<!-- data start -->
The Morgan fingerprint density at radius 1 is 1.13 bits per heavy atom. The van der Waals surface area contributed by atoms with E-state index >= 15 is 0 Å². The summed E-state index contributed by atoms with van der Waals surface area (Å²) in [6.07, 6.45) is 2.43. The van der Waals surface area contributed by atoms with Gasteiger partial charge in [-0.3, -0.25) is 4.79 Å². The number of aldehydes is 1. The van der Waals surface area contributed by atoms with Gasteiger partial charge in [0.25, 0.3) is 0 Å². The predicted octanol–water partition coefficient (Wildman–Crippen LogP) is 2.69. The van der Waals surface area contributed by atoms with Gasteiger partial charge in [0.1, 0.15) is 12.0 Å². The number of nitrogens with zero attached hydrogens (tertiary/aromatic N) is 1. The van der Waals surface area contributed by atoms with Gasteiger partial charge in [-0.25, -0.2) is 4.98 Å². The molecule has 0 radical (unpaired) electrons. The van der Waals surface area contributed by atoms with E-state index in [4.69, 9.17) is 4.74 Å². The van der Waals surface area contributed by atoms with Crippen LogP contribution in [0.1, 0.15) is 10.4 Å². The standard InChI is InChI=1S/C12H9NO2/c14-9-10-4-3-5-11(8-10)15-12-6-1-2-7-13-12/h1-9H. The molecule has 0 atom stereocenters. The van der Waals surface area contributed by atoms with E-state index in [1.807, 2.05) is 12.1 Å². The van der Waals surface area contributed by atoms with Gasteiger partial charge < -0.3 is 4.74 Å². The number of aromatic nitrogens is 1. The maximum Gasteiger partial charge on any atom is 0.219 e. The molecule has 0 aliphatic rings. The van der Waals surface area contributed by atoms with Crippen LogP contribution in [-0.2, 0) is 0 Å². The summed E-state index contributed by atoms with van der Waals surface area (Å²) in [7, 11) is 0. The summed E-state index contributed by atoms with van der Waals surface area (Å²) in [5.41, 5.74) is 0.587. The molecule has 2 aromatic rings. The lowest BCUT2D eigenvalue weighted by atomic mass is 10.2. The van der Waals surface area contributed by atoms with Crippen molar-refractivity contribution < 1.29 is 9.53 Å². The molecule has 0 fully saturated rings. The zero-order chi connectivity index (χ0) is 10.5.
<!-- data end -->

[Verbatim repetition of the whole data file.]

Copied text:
The Morgan fingerprint density at radius 1 is 1.13 bits per heavy atom. The van der Waals surface area contributed by atoms with E-state index >= 15 is 0 Å². The summed E-state index contributed by atoms with van der Waals surface area (Å²) in [6.07, 6.45) is 2.43. The van der Waals surface area contributed by atoms with Gasteiger partial charge in [-0.3, -0.25) is 4.79 Å². The number of aldehydes is 1. The van der Waals surface area contributed by atoms with Gasteiger partial charge in [0.25, 0.3) is 0 Å². The predicted octanol–water partition coefficient (Wildman–Crippen LogP) is 2.69. The van der Waals surface area contributed by atoms with Gasteiger partial charge in [0.1, 0.15) is 12.0 Å². The number of nitrogens with zero attached hydrogens (tertiary/aromatic N) is 1. The van der Waals surface area contributed by atoms with Gasteiger partial charge in [-0.25, -0.2) is 4.98 Å². The molecule has 0 radical (unpaired) electrons. The van der Waals surface area contributed by atoms with E-state index in [4.69, 9.17) is 4.74 Å². The van der Waals surface area contributed by atoms with Crippen LogP contribution in [0.1, 0.15) is 10.4 Å². The standard InChI is InChI=1S/C12H9NO2/c14-9-10-4-3-5-11(8-10)15-12-6-1-2-7-13-12/h1-9H. The molecule has 0 atom stereocenters. The van der Waals surface area contributed by atoms with E-state index in [1.807, 2.05) is 12.1 Å². The van der Waals surface area contributed by atoms with Gasteiger partial charge < -0.3 is 4.74 Å². The number of aromatic nitrogens is 1. The maximum Gasteiger partial charge on any atom is 0.219 e. The molecule has 0 aliphatic rings. The van der Waals surface area contributed by atoms with Crippen LogP contribution in [-0.2, 0) is 0 Å². The summed E-state index contributed by atoms with van der Waals surface area (Å²) in [7, 11) is 0. The summed E-state index contributed by atoms with van der Waals surface area (Å²) in [5.41, 5.74) is 0.587. The molecule has 2 aromatic rings. The lowest BCUT2D eigenvalue weighted by atomic mass is 10.2. The van der Waals surface area contributed by atoms with Crippen molar-refractivity contribution < 1.29 is 9.53 Å². The molecule has 0 fully saturated rings. The zero-order chi connectivity index (χ0) is 10.5.